Martin Malivoire's Food and Wine for Comfort

When thinking of an ideal food and wine diversion for times like these, I keep coming back to the same combination.  The wine, our own 2017 Stouck Farmstead Red … and for food, the legendary cassoulet of South-West France.
Why?  For a handful of reasons.

Original cassoulet is thought to have combined beans, carrots and a variety of meats that likely included pork, duck and peasant sausage.  A popular legend claims it was invented in 14th century Languedoc when the villagers of Castelnaudary needed sustenance to outlast a siege. They gathered what ingredients they could find into an earthenware pot, or cassolle, and slow-cooked them into a rich bean stew.  Cassoulet, then, was born of necessity to keep health and spirits high during trying times.

Cassoulet bowl with ingredientsSecond, cassoulet became an iconic folk food largely due to its connection to the spring season.  After winter, farm folk would empty their larders to come up with something for their tables.  Conveniently, cassoulet was made from what could still be found in the pantry, and it was hearty, tasty and fulfilling.

Third, there is a historic Canadian connection.  The Age of Discovery brought to France the importation of white beans from the New World, which largely supplanted the Mediterranean-grown fava beans originally used in cassoulet.  Furthermore, French settlers arriving in North America brought traditional Old-World recipes, which they adapted with local ingredients.  Classic French Canadian “feves au lard” were cassoulet-style bean strews, customized with such New World ingredients as maple syrup and molasses, perhaps very long ago.  The imagination ponders…

“A fragment of pottery…made from the clay of Issel in South West France… found only shouting distance from the location of the ancient Oak Island Money Pit… a clue?  That a priceless 14th century scroll, holding the original recipe for cassoulet, was spirited over the Atlantic for concealment on Oak Island, possibly by the Knights Templar?”
…but I digress.

Fourth, is the connection to us.  Longtime followers of Malivoire Wine will remember when, a dozen or so years ago, we would host an annual “Cassoulet Cook-off”.  A panel of chefs would square off, each set to prove to the judges that they alone could concoct the cassoulet most tantalizing with the local red wine we would supply.  These were exciting, convivial occasions that I’ve often been tempted to revisit.

Finally, to devour a helping of cassoulet with the gusto deserved, requires wine of outstanding exuberance.  After delicious trials in my own kitchen, I heartily recommend Stouck Farmstead Red, made exactly for this kind of meal… but more on that later.  

Martin Malivoire's homemade Cassoulet
Cassoulet comes in many styles.  Recipes and ingredients vary locally and according to personal taste.  One of my favourite recipes, inspired by culinary author Jeanne Strang, specialist in the cuisine of South-West France, is as follows:

1 kg dried white haricot beans
Onion with 2 cloves
2 cloves of garlic
Bouquet garni
2 tablespoons goose fat
350 g of salted belly of pork with rind
350 g lean pork shoulder
2 duck quarters
700 g pork sausage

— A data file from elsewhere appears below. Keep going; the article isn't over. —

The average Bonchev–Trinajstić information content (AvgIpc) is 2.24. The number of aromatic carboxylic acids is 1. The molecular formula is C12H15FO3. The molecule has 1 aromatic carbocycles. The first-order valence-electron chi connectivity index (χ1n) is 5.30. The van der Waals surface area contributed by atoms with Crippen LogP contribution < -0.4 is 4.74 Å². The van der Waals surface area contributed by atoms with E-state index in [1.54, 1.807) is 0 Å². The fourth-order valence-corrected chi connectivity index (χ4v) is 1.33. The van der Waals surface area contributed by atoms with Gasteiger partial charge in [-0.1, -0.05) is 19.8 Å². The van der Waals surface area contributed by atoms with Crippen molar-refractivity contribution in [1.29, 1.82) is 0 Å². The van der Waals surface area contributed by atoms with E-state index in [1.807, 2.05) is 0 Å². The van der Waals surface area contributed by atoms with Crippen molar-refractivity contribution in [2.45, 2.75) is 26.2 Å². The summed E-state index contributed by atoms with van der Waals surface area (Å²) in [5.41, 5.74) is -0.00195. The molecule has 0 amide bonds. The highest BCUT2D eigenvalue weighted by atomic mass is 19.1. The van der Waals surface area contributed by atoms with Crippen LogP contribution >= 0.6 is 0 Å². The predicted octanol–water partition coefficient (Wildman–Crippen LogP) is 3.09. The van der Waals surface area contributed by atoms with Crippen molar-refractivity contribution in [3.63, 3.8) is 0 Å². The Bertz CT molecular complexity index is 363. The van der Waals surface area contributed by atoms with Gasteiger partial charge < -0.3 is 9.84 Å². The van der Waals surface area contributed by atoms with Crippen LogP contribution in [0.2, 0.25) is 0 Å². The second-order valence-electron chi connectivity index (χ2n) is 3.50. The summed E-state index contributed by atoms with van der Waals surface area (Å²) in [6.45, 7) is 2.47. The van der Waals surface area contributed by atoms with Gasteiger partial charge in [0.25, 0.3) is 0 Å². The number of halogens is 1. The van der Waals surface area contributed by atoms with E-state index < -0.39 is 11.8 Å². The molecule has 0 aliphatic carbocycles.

2 medium-sized onions
250 g skinned, de-seeded tomatoes
1.25 litres meat stock
Salt and pepper


Thoroughly immerse the beans in water and leave to soak for at least 8 hours.  Remove the beans and transfer to a pot filled with fresh cold water on the stovetop.  Bring gradually to a boil.  Skim the surface of the boiling water after 10 minutes, add pork belly, sliced carrot, onion with cloves, garlic, peppercorns and bouquet garni.  Cover and simmer, adding salt if desired, for roughly half an hour until the beans are tender.

Seal the pork shoulder with heated goose fat and cut into 2.5 cm. cubes.  Add chopped onions and carrot slices and brown the meat.  In a separate skillet, fry the sausage golden brown.  Drain the excess fat, slice the sausage and add it to the pork and vegetables. Add the tomatoes, cover by pouring in the meat stock and stir in the chopped garlic and seasoning.  Simmer gently for one hour.
Cook the duck quarters in their own fat, then remove the meat from the bone and cut into bite-size pieces.  Remove the pork belly from the simmered vegetables.  Trim off the rind and place it, fat side down, in a casserole.  Ideally, use an earthenware cassolle.  Place half of the white beans on top of the rind, dice the pork belly and layer it over, along with the other meats, then cover the meat with the remaining beans.  Pour in the broth that the meat simmered in, and top off with the liquid from the bean pot, until the contents of the cassolle are nearly covered.

Cook in an oven at 150°C, adding to the liquid as it diminishes.  After an hour, moisten the surface with melted goose fat, then cook for 2 additional hours.
To make traditional cassoulet requires up to three days, which is another “plus” when you’re spending time at home (as many of us are), looking for pleasant distractions.  

As I mentioned, an open bottle of Stouck Farmstead Red makes the table complete. It has the right weight and generous flavour to perfectly dress a spring cassoulet meal.  It’s made from Stouck Farm grapes, grown only a stone’s throw from the winery.

I hope you enjoy this recipe.  If you do, and are hungry for more, I recommend looking up Jeanne Strang’s wonderful book, “Goose Fat and Garlic, Country Recipes from South-West France”.  

Cassoulet with vintage wine selection